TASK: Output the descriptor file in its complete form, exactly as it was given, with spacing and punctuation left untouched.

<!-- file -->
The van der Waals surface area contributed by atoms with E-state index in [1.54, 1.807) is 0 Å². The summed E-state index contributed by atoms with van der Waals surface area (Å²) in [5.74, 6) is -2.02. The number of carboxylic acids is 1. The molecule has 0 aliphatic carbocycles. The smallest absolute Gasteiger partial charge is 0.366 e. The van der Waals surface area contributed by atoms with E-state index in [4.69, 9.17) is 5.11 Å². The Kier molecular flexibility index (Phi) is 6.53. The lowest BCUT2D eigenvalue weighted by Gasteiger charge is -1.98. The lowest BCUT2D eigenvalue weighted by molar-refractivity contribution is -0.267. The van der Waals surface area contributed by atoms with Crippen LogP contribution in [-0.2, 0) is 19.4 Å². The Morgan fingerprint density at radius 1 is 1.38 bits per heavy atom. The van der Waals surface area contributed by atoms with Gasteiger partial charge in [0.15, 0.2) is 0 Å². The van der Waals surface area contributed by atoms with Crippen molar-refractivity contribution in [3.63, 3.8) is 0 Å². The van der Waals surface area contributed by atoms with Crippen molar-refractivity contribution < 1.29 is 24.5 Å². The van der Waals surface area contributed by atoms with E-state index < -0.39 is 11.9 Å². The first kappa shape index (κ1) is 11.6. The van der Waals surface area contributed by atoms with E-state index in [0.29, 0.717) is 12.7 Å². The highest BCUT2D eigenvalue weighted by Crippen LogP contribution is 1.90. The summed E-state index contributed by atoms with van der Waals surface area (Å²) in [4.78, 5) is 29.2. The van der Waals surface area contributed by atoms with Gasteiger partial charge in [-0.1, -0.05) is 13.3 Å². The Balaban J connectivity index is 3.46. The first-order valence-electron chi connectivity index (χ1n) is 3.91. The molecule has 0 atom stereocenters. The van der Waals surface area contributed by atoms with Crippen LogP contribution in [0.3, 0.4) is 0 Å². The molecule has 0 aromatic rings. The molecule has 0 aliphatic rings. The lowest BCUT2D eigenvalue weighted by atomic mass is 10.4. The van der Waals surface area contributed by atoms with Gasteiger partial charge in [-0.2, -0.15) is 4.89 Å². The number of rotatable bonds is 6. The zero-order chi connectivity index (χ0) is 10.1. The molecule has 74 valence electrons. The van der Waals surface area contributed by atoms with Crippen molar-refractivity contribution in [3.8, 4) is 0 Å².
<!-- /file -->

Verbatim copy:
The van der Waals surface area contributed by atoms with E-state index in [1.54, 1.807) is 0 Å². The summed E-state index contributed by atoms with van der Waals surface area (Å²) in [5.74, 6) is -2.02. The number of carboxylic acids is 1. The molecule has 0 aliphatic carbocycles. The smallest absolute Gasteiger partial charge is 0.366 e. The van der Waals surface area contributed by atoms with E-state index in [4.69, 9.17) is 5.11 Å². The Kier molecular flexibility index (Phi) is 6.53. The lowest BCUT2D eigenvalue weighted by Gasteiger charge is -1.98. The lowest BCUT2D eigenvalue weighted by molar-refractivity contribution is -0.267. The van der Waals surface area contributed by atoms with Crippen LogP contribution in [-0.2, 0) is 19.4 Å². The Morgan fingerprint density at radius 1 is 1.38 bits per heavy atom. The van der Waals surface area contributed by atoms with Gasteiger partial charge in [0.15, 0.2) is 0 Å². The van der Waals surface area contributed by atoms with Crippen molar-refractivity contribution in [3.63, 3.8) is 0 Å². The van der Waals surface area contributed by atoms with Crippen molar-refractivity contribution < 1.29 is 24.5 Å². The van der Waals surface area contributed by atoms with E-state index < -0.39 is 11.9 Å². The first kappa shape index (κ1) is 11.6. The van der Waals surface area contributed by atoms with E-state index in [0.29, 0.717) is 12.7 Å². The highest BCUT2D eigenvalue weighted by Crippen LogP contribution is 1.90. The summed E-state index contributed by atoms with van der Waals surface area (Å²) in [4.78, 5) is 29.2. The van der Waals surface area contributed by atoms with Gasteiger partial charge in [-0.1, -0.05) is 13.3 Å². The Balaban J connectivity index is 3.46. The first-order valence-electron chi connectivity index (χ1n) is 3.91. The molecule has 0 atom stereocenters. The van der Waals surface area contributed by atoms with Crippen LogP contribution in [0.3, 0.4) is 0 Å². The molecule has 0 aromatic rings. The molecule has 0 aliphatic rings. The lowest BCUT2D eigenvalue weighted by atomic mass is 10.4. The van der Waals surface area contributed by atoms with Gasteiger partial charge in [-0.2, -0.15) is 4.89 Å². The number of rotatable bonds is 6. The zero-order chi connectivity index (χ0) is 10.1. The molecule has 74 valence electrons. The van der Waals surface area contributed by atoms with Crippen molar-refractivity contribution in [3.8, 4) is 0 Å².